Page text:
- UFC 183 Main Card Live Results: Thales Leites Comes Back To Submit Tim Boetsch
- UFC 183 Prelims Live Results: Gritty Tate Tops McMann
- UFC 183 Post-Fight Press Conference
- Dana White Says John Lineker & Kelvin Gastelum Will Move Up In Weight
- UFC 183 Embedded Episode 4
- Stephen ‘Wonderboy’ Thompson Out Of UFC Fight Night 60 Headliner Against Brandon Thatch
- Updated: Chris Weidman Injured, UFC 184 Bout With Vitor Belfort Cancelled
- Jose Aldo vs. Conor McGregor Official For UFC 189 Main Event In July
- UFC 183 Weigh-Ins Video & Results: Gastelum & Lineker Miss Badly
Dana White Blasts Conspiracy Theorists: You Don’t Fix A Fight That’s 2-to-1
UFC President Dana White recently appeared on an episode of ESPN 2’s “Highly Questionable” to address some of the hot talk surrounding the Anderson Silva/Chris Weidman bout earlier this month. Inevitably, the topic of the fight being fixed came up, to which the president responded with clear-cut emotion and certainty.
First off, White puts forth the point that if the fight was going to be fixed, it would have been a bout with much higher odds, as Silva was only around 2-to-1 favorite. Many fighters had picked Weidman to win, and indeed it was the Silva bout where people thought he might lose the most.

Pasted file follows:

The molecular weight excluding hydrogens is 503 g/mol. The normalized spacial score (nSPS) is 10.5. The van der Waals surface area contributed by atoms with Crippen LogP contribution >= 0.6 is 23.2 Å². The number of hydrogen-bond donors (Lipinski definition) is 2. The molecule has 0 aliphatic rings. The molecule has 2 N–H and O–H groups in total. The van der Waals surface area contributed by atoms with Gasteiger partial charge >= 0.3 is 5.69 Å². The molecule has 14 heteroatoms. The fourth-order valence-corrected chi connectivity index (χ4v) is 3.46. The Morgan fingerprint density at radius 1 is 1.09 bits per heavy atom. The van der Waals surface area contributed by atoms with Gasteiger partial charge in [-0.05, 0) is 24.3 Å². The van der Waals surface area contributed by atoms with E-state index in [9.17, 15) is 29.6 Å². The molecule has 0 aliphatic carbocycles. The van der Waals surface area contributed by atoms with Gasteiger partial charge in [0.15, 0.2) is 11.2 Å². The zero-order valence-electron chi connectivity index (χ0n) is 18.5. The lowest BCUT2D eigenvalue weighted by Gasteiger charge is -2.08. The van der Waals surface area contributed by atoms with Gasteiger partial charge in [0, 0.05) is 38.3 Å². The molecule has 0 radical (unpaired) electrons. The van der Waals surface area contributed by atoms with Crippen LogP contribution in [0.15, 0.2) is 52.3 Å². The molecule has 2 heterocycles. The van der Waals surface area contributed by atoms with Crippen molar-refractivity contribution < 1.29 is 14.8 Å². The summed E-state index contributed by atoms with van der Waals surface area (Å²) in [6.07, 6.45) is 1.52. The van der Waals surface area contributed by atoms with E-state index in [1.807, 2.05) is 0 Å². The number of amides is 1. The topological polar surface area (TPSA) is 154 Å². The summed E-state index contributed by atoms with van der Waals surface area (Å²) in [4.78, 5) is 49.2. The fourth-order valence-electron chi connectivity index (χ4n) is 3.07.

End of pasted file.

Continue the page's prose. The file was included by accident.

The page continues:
White goes on to blast Sports Illustrated for putting on a show about the fix, believing that the reporters who discussed the topic probably didn’t even watch the fight. He believes that journalism is unfortunately focused on shock value rather than fact value. White may have a good point here, as he backs up his argument with some valid discussion.
I tend to think that if the UFC truly wanted to fix a fight, this was not the one to do it. It would simply be too obvious, with Silva dancing around and clowning Weidman. There’s no guarantee he would be knocked out by Weidman, and the bottom line remains that there’s just simply no way that Dana White and the UFC would risk all of the guaranteed blockbuster super fights that were on the table should Silva have won.
With an odd and controversial loss by the longtime champ (and arguably the greatest MMA fighter of all-time), there’s always going to be some speculation. However, I believe that the conspiracy theorists are unfounded when they turn their gaze to Weidman’s victory. I think that simply put, Silva got cocky and gambled to put on a show, and someone finally caught him in his act. The odds simply weren’t good enough on Weidman for a fix to bring any validation. What do you think?